With respect to the co-occurence matrices, I noted above that Berners are inclined to link Loyalty and Harm more than SJWs. I did not examine examples, but I wager this linkage reflects the democratic-socalist logic of “Capitalism harms people so we all have to stick together.” Harm is bad but solidarity is good. Not only is solidarity good, but it can defeat the harms, etc. This makes sense in relation to the first graphs: Berners appear to deploy a somewhat richer web of moral concepts, whereas SJWs are more likely to use generalized moral terms in relatively unpatterned ways.

Conclusion

Can the analyses presented here speak to the question of what is a social justice warrior?

By collecting a large writing sample of self-identified “social justice warriors” on Twitter (more than a million status updates from more than 500 different users), I have been able to provide one of the first empirical investigations of this semi-mythical, politically correct persona. In contemporary politics, the investigation of ideological micro-factions is uniquely difficult because of highly decentralized, rapidly changing, strategically motivated language use. I have leveraged the practice of ironic self-identification with pejorative monikers as a reasonable solution to the problem of drawing a fair sample. On the whole, linguistically observable differences in the moral psychology of self-identified SJWs and one alternative left-wing reference group (Bernie Sander supporters) are small but suggestive, and theoretically sensible. The small size of the differences could be due to the research design: given some degree of SJWism within the Bernie Sanders camp, the small differences we observe here might appear more clearly if we could draw a brighter line between groups. We could have compared SJWs to anti-SJWs but the hard and crucial test is whether SJWs are different from other leftists. We also noted at least one example of how the Moral Foundations dictionary might be confounded by idiosyncratic language use on the radical left, which also might have caused us to underestimate the differences between our groups. Obviously, more research is needed, beyond this short blog post, to know whether the differences identified here are real and significant.

That said, what is the takeaway here? I might hazard the following. On the whole, the language of SJWs appears somewhat less morally constrained than the alternative activist reference group. By morally unconstrained I refer to a cluster of small but linked observations that emerged from the data here. In some sense, this is likely just because SJWs are not an organized movement, as Bernie Sanders supporters are, to some degree. But this is interesting to learn anyway, precisely because SJWs are often interpreted as if they are an organized, morally coherent “movement” of some kind.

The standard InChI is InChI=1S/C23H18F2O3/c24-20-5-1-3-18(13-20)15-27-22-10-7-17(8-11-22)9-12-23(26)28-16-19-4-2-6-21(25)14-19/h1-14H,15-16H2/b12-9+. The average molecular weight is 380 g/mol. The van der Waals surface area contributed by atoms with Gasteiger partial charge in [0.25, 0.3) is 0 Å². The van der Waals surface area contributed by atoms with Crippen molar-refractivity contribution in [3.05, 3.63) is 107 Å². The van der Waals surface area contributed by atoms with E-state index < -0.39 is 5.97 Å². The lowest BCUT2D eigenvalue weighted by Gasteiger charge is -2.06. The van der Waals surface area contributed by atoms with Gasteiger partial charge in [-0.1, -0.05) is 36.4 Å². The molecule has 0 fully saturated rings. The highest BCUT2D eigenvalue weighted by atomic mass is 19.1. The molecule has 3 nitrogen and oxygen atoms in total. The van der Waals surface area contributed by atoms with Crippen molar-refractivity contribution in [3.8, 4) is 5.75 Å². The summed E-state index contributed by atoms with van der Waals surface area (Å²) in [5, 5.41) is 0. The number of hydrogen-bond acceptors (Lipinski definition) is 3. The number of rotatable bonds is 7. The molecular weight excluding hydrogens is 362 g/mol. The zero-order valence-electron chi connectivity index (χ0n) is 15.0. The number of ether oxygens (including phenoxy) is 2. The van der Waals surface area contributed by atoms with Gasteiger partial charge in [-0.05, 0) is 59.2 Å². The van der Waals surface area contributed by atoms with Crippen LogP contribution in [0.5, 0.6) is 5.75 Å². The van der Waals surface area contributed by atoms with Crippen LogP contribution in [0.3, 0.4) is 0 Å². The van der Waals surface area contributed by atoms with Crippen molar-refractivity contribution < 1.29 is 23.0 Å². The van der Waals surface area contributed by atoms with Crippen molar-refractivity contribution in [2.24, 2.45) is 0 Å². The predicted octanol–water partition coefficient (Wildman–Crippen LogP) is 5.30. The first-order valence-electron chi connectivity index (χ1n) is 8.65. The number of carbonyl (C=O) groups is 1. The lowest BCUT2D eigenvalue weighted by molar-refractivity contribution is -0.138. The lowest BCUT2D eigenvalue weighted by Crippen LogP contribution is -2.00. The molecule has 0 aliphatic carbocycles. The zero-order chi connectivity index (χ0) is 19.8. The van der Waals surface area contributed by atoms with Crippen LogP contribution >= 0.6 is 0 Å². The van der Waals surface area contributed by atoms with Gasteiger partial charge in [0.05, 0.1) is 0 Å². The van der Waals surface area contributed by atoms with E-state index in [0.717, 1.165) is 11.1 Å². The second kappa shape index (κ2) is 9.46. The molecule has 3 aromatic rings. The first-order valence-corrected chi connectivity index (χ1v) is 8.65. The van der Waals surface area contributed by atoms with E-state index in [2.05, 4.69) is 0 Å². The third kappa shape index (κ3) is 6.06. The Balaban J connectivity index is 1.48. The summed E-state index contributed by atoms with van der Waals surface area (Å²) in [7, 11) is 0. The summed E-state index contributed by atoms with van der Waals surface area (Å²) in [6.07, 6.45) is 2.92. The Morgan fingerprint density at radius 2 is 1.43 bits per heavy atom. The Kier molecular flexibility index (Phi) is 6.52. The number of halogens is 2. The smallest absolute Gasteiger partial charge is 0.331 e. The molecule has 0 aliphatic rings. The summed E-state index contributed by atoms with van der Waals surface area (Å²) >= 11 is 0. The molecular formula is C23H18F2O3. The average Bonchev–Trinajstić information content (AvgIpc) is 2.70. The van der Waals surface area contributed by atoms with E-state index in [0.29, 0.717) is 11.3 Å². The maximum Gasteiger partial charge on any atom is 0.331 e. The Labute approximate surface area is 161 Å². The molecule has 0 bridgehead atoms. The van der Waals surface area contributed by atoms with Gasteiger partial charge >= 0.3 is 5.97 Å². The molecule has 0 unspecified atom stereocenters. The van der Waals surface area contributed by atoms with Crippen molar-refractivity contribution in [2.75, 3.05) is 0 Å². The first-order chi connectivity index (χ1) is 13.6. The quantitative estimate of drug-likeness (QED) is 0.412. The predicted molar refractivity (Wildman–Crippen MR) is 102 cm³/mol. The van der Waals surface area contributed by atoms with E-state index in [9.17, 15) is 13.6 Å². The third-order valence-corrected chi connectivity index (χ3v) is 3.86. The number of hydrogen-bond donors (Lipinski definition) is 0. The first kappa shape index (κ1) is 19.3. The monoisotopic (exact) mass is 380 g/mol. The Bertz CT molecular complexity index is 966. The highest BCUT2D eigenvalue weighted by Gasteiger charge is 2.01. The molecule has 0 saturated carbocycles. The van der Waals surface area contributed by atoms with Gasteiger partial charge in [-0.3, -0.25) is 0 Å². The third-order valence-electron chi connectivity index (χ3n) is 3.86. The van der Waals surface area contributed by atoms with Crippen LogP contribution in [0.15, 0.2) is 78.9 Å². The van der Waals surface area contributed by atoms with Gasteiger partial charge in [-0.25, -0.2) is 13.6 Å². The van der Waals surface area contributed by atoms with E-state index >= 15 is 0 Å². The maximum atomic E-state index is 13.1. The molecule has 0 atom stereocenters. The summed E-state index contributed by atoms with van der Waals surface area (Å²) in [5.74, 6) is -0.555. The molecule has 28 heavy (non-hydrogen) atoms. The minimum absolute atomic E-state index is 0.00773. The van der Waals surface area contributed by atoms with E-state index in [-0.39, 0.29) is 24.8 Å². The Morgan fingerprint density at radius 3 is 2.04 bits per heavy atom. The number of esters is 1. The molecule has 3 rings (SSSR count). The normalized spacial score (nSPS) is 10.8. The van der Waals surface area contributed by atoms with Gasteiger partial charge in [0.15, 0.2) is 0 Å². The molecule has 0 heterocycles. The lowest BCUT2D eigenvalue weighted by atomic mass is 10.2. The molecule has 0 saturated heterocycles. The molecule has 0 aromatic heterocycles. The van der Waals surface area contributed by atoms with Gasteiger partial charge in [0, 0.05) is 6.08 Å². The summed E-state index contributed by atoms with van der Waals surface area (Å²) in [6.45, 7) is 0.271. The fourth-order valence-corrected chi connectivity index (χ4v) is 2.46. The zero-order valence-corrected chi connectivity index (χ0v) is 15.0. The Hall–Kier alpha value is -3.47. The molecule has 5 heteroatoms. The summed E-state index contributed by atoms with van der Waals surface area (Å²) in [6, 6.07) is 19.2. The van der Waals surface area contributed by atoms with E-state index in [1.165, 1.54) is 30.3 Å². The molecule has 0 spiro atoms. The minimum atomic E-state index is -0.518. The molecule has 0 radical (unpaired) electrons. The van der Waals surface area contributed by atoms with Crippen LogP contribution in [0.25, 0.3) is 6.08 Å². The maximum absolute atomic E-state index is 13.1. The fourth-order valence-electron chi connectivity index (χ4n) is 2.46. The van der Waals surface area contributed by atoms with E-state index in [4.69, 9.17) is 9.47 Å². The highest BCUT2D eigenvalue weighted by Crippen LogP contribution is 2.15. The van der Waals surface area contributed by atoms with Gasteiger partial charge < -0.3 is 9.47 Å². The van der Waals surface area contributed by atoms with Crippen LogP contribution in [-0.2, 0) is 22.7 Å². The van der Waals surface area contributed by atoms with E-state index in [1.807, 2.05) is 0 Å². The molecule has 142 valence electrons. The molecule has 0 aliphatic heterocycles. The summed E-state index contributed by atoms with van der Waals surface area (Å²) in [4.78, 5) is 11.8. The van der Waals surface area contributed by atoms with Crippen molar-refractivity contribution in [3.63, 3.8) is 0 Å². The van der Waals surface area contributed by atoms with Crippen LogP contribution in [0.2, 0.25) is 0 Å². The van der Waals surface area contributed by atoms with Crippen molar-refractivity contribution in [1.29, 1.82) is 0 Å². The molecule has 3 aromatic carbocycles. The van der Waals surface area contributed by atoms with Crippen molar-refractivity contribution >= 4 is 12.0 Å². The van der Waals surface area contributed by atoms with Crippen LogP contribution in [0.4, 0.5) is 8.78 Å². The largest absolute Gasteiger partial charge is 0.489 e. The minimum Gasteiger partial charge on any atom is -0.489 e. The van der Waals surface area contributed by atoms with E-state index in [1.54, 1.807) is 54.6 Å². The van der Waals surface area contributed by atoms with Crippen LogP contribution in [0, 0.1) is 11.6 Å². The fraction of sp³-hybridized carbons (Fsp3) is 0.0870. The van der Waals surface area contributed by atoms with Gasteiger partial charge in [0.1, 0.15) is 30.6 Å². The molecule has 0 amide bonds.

First, SJWs are less morally constrained in the sense that they appear less driven by the primary, biologically coherent moral intuitions that have been observed consistently across cultures. Second, we also saw an “unconstrained” quality in the co-occurrence of moral features. For SJWs, the different moral foundations observed within their documents are less correlated. Whereas Berners are somewhat inclined to link Harm and Loyalty, this is less the case with SJWs. That SJWs invoke Loyalty less than Berners also seems to suggest that SJWs are relatively less likely to celebrate good “members” and less likely to condem betrayal. Now, we know that SJWs certainly criticize and attack in-group and out-group members if and when they violate certain taboos, but from this analysis we might infer that they do so in generalized, non-foundational terms. A former in-group member who uses racist language, for instance, is perhaps not primarily guilty of betraying the group or “movement;” they are simply deserving of negative moral descriptors, and SJWs will use any number of them in diverse ways. While I do not test for this here directly, these observations are at least consistent with what I have written elsewhere about the social justice warrior or SJW representing a shamelessly instrumental wing of left-wing activism. Whereas most leftists instrumentally rationalize their own moral intuitions, as all partisans do, online and in the real world, perhaps SJWs are the vanguard of a more sophisticated level of self-interested rationalization: to set flight from the constraints of their own moral intuitions, which otherwise constrain the self-interested language use of the typical modern partisan. We certainly could not justify such a bold generalization from the data presented in this short blog post, but this is what the data have me wondering.

Are there other questions it might be interesting to ask of this data, or a different data set? Let me know if you think of something and I will consider looking into it.

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Cite this post: RIS Citation BibTeX Entry

Murphy, Justin. 2018. "The moral foundations of social justice warriors," http://jmrphy.net/blog/2018/01/15/moral-foundations-of-social-justice-warriors/ (March 12, 2018).